This principle pertained first of all to the proper arrangement of the sacred music (verse 16), a matter about which David, himself a musician, took special care. This included instrumental music as well as vocal. This entire section on music (verses 15-24) we owe to the Chronicler.

Saturday, October 9

1 Chronicles 16: The first three and the final verses of this chapter are the only parts paralleled in 2 Samuel. Josephus himself has none of the material in this chapter.

The psalms appointed for this inaugural celebration of the Ark, sometimes referred in modern scholarship as “The Enthronement of the Lord,” correspond very closely to texts contained in the Book of Psalms. Thus, verses 8-22 are substantially identical to Psalm 104 (105):1-15, verses 23-34 to Psalm 95 (96):1-13, and verses 35-36 to Psalm 105 (106):47-48.

Indeed, verse 36 corresponds to the closing verse of Book 4 of the Psalter. If we were to take that verse apart from that context, forgetting its earlier history in the Book of Psalms, we would imagine that the Babylonian Exile preceded the reign of Solomon!

The title of Psalm 95 (96), which ascribes its composition to David himself, records that it was also used at the dedication of the Second Temple “after the Captivity.” The Chronicler appreciated the significance of its also having been sung at the Ark’s first appearance in Jerusalem more than a half-millennium earlier.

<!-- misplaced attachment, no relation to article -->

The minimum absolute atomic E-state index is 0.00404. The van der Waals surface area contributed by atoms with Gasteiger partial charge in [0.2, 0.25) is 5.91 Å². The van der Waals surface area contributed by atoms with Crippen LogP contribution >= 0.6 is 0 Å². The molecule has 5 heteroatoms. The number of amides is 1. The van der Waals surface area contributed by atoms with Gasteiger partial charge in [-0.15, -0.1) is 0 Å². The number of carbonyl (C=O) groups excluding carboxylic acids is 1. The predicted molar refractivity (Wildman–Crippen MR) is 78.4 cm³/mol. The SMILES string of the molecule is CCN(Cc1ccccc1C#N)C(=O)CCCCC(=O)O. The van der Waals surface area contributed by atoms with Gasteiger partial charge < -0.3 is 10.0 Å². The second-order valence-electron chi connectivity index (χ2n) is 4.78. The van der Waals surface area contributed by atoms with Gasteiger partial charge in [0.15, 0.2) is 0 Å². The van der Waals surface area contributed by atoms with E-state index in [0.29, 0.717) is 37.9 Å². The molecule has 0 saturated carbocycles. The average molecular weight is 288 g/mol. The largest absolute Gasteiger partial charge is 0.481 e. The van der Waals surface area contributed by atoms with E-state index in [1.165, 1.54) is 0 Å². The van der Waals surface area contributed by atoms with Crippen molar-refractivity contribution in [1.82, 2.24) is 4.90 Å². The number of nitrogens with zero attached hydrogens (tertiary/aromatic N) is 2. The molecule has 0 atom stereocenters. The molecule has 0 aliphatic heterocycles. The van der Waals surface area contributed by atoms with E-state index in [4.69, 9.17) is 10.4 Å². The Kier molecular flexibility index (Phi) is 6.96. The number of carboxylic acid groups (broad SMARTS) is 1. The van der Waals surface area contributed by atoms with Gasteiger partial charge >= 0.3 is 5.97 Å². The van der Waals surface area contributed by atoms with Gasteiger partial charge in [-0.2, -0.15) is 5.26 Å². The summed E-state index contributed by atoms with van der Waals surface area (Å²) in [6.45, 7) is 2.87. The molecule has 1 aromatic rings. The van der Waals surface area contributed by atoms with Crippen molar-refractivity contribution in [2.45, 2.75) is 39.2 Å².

In verse 4 we observe three kinds of prayer: invocation, thanksgiving, and praise.

David’s offering of the sacrifices (verse 2) should be understood in the same sense as his constructing of the ritual tent. That is to say, he caused these things to be done by others (verse 1; cf. 15:26). David no more “sacrificed” in the sense of taking the place of the priest than he “built” his house in the sense that he grabbed the chisel to replace the stonemason or the adze to replace the carpenter.

The tent at Jerusalem is distinguished from the one at Gibeon (verse 39), which was instituted by Moses (21:29). It is clear from 1 Kings 3 that the shrine at Gibeon continued to be held in high regard in Israel. This means that for a while Israel had two centers of national worship, and after the translation of the Ark to Jerusalem David took care that the regular sacrifices were still to be offered at Gibeon, along with the sacred chants (verses 40-42). It was to Gibeon that Solomon would have recourse to the Lord at the beginning of his reign.

Sunday, October 10

1 Chronicles 17: In the view of the Chronicler, the Temple was supremely David’s idea. Whereas in 1 Kings its construction is ascribed to Solomon as the fulfillment of a prophecy made to David, in Chronicles Solomon’s role is reduced to carrying out David’s own detailed plans.

This view of David’s place in the planning of the Temple was fixed in Israel’s memory by the insertion of Psalm 131 (132) near the end of the Psalms of Ascent, that section of the Psalter (Psalms 119—133 [120—134]) chanted by the pilgrims as they climbed Mount Zion to worship in the Temple on the high holy days. In this Psalm they called to mind how thee construction of God’s house had been David’s idea. Indeed, Solomon is not so much as named in this psalm. Thus, there is a close historical link between this psalm and the theology of the Chronicler.